The four were drawn to Otto’s due to its loyal following and strong customer base as well as the hard work Leuschel put into the store’s development. “We were leaping off where he started. I think that was very attractive to us–we weren’t essentially creating something from scratch,” Bernamoff says. “We were grabbing the torch, and treading our own path, but a torch that had been burning very similarly to what we were trying to do.”


Each co-owner’s role in running Otto’s varies. Thanks to his experience in the food and beverage industry, Bernamoff acts as general advisory although a large portion of his work revolves around “product sleuthing” and sourcing new inventory. Cohen handles store identity and design: taking photos of new products, designing Otto’s logo and custom merch, and sharing stories of local vendors.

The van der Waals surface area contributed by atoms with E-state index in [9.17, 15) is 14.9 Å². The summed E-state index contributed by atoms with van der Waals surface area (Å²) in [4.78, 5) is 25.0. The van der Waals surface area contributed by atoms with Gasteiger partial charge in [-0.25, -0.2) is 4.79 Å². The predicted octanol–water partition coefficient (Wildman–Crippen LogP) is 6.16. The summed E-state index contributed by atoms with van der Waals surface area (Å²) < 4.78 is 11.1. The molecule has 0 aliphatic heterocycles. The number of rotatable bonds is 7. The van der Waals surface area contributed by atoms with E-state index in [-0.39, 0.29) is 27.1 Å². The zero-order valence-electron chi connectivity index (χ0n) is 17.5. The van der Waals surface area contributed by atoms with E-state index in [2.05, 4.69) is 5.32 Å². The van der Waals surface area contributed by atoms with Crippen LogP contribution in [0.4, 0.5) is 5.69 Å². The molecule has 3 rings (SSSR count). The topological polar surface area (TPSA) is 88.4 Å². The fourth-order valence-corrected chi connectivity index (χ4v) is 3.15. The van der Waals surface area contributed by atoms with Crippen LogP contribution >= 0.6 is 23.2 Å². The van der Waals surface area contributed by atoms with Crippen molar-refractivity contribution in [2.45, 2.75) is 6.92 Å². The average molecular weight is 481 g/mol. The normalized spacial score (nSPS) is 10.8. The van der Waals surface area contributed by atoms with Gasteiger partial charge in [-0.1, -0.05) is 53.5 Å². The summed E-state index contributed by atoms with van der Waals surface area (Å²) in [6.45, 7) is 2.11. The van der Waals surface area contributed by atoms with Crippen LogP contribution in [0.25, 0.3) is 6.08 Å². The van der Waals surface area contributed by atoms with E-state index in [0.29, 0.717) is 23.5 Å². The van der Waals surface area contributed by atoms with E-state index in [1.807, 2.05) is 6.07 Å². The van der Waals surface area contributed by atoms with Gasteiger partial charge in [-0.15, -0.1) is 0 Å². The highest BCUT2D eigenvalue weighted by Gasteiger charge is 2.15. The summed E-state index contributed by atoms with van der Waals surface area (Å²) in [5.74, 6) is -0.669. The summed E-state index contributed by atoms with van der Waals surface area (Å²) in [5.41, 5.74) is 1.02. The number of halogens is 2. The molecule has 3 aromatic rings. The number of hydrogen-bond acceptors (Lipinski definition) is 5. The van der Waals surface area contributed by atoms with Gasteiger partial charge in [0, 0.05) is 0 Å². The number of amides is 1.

A Greener Otto’s


With an MBA in entrepreneurship and management, Tracy Martin leads sustainability and community engagement initiatives that foster deeper connections with Germantown and the planet. Her husband Dana’s background is in finance, so he oversees daily financial operations and customer service needs.


The new owners have made numerous changes to infrastructure and inventory since taking over, building off Leuschel’s foundations. The most noticeable change is a complete reorganization of Otto’s interior, with operational changes mainly revolving around improving the store’s sustainability and energy conservation. Otto’s has gotten rid of the oil furnace, installed brand new insulation, finished the basement, built an insulated walk-in refrigerator, put in a fully ventilated kitchen, and added a side patio to create more seating. The business is wind-powered through ESCO Green Mountain Energy.